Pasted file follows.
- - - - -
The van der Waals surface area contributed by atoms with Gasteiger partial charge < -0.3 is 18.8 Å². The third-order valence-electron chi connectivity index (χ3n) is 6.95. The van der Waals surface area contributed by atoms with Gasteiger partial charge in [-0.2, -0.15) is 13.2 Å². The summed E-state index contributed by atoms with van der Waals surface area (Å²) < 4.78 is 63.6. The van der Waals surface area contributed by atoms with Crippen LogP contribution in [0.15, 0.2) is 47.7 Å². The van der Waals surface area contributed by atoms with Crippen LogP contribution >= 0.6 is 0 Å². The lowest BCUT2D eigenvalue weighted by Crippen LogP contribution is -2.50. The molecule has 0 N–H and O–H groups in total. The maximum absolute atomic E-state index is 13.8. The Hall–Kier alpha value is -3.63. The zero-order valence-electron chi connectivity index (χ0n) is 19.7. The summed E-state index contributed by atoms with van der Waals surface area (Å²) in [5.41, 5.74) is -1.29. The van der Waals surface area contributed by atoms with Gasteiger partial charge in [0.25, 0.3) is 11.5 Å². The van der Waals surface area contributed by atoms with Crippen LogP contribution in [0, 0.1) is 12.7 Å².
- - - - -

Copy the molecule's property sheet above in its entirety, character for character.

The van der Waals surface area contributed by atoms with Gasteiger partial charge < -0.3 is 18.8 Å². The third-order valence-electron chi connectivity index (χ3n) is 6.95. The van der Waals surface area contributed by atoms with Gasteiger partial charge in [-0.2, -0.15) is 13.2 Å². The summed E-state index contributed by atoms with van der Waals surface area (Å²) < 4.78 is 63.6. The van der Waals surface area contributed by atoms with Crippen LogP contribution in [0.15, 0.2) is 47.7 Å². The van der Waals surface area contributed by atoms with Crippen LogP contribution >= 0.6 is 0 Å². The lowest BCUT2D eigenvalue weighted by Crippen LogP contribution is -2.50. The molecule has 0 N–H and O–H groups in total. The maximum absolute atomic E-state index is 13.8. The Hall–Kier alpha value is -3.63. The zero-order valence-electron chi connectivity index (χ0n) is 19.7. The summed E-state index contributed by atoms with van der Waals surface area (Å²) in [5.41, 5.74) is -1.29. The van der Waals surface area contributed by atoms with Gasteiger partial charge in [0.25, 0.3) is 11.5 Å². The van der Waals surface area contributed by atoms with Crippen LogP contribution in [0, 0.1) is 12.7 Å².